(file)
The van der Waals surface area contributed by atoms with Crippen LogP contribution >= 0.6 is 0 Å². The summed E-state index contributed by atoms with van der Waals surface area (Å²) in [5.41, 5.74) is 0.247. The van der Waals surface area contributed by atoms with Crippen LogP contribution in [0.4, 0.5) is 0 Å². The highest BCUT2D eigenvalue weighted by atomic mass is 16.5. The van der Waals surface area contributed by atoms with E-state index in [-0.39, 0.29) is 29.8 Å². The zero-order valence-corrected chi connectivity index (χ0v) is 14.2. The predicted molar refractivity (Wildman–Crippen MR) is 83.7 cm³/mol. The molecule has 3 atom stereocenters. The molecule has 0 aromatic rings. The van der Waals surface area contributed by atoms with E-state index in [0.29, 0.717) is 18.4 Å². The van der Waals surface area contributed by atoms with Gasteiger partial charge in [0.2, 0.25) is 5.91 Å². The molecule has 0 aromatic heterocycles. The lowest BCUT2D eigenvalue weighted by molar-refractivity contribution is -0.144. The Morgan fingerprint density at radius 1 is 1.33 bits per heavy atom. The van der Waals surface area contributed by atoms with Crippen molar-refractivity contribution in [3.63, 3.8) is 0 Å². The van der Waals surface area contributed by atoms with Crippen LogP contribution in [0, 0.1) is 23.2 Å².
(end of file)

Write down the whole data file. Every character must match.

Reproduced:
The van der Waals surface area contributed by atoms with Crippen LogP contribution >= 0.6 is 0 Å². The summed E-state index contributed by atoms with van der Waals surface area (Å²) in [5.41, 5.74) is 0.247. The van der Waals surface area contributed by atoms with Crippen LogP contribution in [0.4, 0.5) is 0 Å². The highest BCUT2D eigenvalue weighted by atomic mass is 16.5. The van der Waals surface area contributed by atoms with E-state index in [-0.39, 0.29) is 29.8 Å². The zero-order valence-corrected chi connectivity index (χ0v) is 14.2. The predicted molar refractivity (Wildman–Crippen MR) is 83.7 cm³/mol. The molecule has 3 atom stereocenters. The molecule has 0 aromatic rings. The van der Waals surface area contributed by atoms with E-state index in [0.29, 0.717) is 18.4 Å². The van der Waals surface area contributed by atoms with Gasteiger partial charge in [0.2, 0.25) is 5.91 Å². The molecule has 0 aromatic heterocycles. The lowest BCUT2D eigenvalue weighted by molar-refractivity contribution is -0.144. The Morgan fingerprint density at radius 1 is 1.33 bits per heavy atom. The van der Waals surface area contributed by atoms with Crippen molar-refractivity contribution in [3.63, 3.8) is 0 Å². The van der Waals surface area contributed by atoms with Crippen LogP contribution in [0, 0.1) is 23.2 Å².